An interesting haplotype of R1a1a (M17) has been found in the paper of Gunjan Sharma et al., Genetic Affinities of the Central Indian Tribal Population, PLoS one, February 2012:
DYS19=18
DYS385=14-17
DYS389=15-30
DYS390=28
DYS391=12
DYS392=14
DYS393=13
DYS437=17
DYS439=13
DYS448=22
DYS456=17
DYS458=17

At first sight it could seem we have found the R-M420 not found so far in India with its DYS492=14, which presupposes a 13, whereas all the other R1a1a haplotypes have 11 or 10 and 12 from 11, but this haplotype has been tested for M17, then it isn’t an R-M420. Also the extremely large variance of the other markers makes us think that this value 14 derives from a modal 11 (or what was the modal at the origin of this subclade). Then again all the discourses about “modal” and “variance”, as I have supported many times, are worth nothing.
But I think it would be something to say about the TMRCA of 10.97+/-1.86 kya (25 y for generation) even though calculated by the Zhivotovsky rate. It is clear that these R1a1a-s belong to different clades and the massive presence of the clade most usually found falsifies the calculation. It is clear that this haplotype is an outlier, but for this more interesting, because testifies all the mutation gone mostly for the tangent and not around the modal. If we calculate the intraclade between two of these haplotypes, for instance with this closer to the modal: 15, 11-14, 14-32, 24,10, 11, 12,14,10, 20, 15,16 we have 32 mutations. Also using the usual mutation rate of 0,0022, we have:
(454x32)/28=518
518x25=12,950
and I have used a generation of 25 years and not 32 as I use usually, and I haven’t considered other mutations around the modal.

Conclusions? The ancientness of the haplogroups is much much more than it is usually thought.
« Last Edit: April 23, 2012, 01:56:09 PM by Maliclavelli » Logged

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« Reply #117 on: April 23, 2012, 01:54:52 PM »

I have spoken of this about the aDNA found in France of the hg. G: without those data we wouldn't have undertstood which was the modal 7000 years ago for some loci.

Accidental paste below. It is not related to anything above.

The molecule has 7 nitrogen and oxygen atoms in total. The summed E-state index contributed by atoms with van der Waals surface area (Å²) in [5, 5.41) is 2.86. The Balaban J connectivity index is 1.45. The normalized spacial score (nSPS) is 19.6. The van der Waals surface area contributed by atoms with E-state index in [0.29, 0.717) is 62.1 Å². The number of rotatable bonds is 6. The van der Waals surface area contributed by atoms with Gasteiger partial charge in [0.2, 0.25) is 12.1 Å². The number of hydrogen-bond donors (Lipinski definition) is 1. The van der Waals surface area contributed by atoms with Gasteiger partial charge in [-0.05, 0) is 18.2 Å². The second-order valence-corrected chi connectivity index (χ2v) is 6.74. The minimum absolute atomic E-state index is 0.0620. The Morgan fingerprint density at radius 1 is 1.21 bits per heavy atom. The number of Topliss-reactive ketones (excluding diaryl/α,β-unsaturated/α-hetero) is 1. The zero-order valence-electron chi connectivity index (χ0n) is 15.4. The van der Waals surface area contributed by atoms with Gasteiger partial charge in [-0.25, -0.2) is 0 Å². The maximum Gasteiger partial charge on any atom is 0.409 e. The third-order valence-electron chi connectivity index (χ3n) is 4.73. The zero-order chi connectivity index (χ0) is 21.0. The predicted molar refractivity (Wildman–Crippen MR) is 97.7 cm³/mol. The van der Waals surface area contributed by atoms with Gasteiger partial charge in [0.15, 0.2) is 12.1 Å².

I won't argue with you on what mutation rates are right. That is black hole of a discussion on its own and the mutation rates are the application of time(years) so they are critical for on TMRCA estimations.  However, this thread is about STR diversity not necessarily mutation rates.

Does this have something to do with what you said about R-Z253 (a subclade of R-L21) falsifying something?

Marko Heinila estimated the TMRCA for G-M201 as 27k ybp based on just over 2200 haplotypes. He uses STR diversity in a different way than Nordtvedt in what he calls a "maximum likelihood" method.
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« Reply #118 on: April 23, 2012, 02:05:02 PM »

We have discussed about this about hg. J on eng.molgen with the great geneticist Roy King. I have had the impression that Roy was frustrated in his desire to find that his J was Jewish and not European. In the short time of his haplogroup the method of Heinila wasn’t able to decide, because, by calculating the variance without taking in consideration mutations around the modal etc., this method cannot decide. It is possible that for more ancient times (27kya are many) it fits.
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« Reply #119 on: April 23, 2012, 02:10:57 PM »

But does anybody answer this post of mine?....
Conclusions? The ancientness of the haplogroups is much much more than it is usually thought.